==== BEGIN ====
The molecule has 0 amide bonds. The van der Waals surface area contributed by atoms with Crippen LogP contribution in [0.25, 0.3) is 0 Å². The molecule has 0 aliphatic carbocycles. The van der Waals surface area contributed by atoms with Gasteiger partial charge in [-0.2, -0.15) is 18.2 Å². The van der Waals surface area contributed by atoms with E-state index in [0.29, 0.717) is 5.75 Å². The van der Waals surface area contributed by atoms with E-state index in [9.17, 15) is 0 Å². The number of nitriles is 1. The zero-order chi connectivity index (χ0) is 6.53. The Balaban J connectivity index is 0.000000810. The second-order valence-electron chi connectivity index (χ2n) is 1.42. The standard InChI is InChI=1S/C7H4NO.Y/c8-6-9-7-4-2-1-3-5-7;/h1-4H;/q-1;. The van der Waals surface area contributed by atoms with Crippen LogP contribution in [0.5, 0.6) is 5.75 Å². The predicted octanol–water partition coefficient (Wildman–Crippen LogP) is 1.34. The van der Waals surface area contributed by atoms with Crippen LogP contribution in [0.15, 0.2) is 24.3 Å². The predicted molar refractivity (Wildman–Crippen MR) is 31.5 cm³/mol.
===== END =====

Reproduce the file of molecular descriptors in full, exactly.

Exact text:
The molecule has 0 amide bonds. The van der Waals surface area contributed by atoms with Crippen LogP contribution in [0.25, 0.3) is 0 Å². The molecule has 0 aliphatic carbocycles. The van der Waals surface area contributed by atoms with Gasteiger partial charge in [-0.2, -0.15) is 18.2 Å². The van der Waals surface area contributed by atoms with E-state index in [0.29, 0.717) is 5.75 Å². The van der Waals surface area contributed by atoms with E-state index in [9.17, 15) is 0 Å². The number of nitriles is 1. The zero-order chi connectivity index (χ0) is 6.53. The Balaban J connectivity index is 0.000000810. The second-order valence-electron chi connectivity index (χ2n) is 1.42. The standard InChI is InChI=1S/C7H4NO.Y/c8-6-9-7-4-2-1-3-5-7;/h1-4H;/q-1;. The van der Waals surface area contributed by atoms with Crippen LogP contribution in [0.5, 0.6) is 5.75 Å². The predicted octanol–water partition coefficient (Wildman–Crippen LogP) is 1.34. The van der Waals surface area contributed by atoms with Crippen LogP contribution in [0.15, 0.2) is 24.3 Å². The predicted molar refractivity (Wildman–Crippen MR) is 31.5 cm³/mol.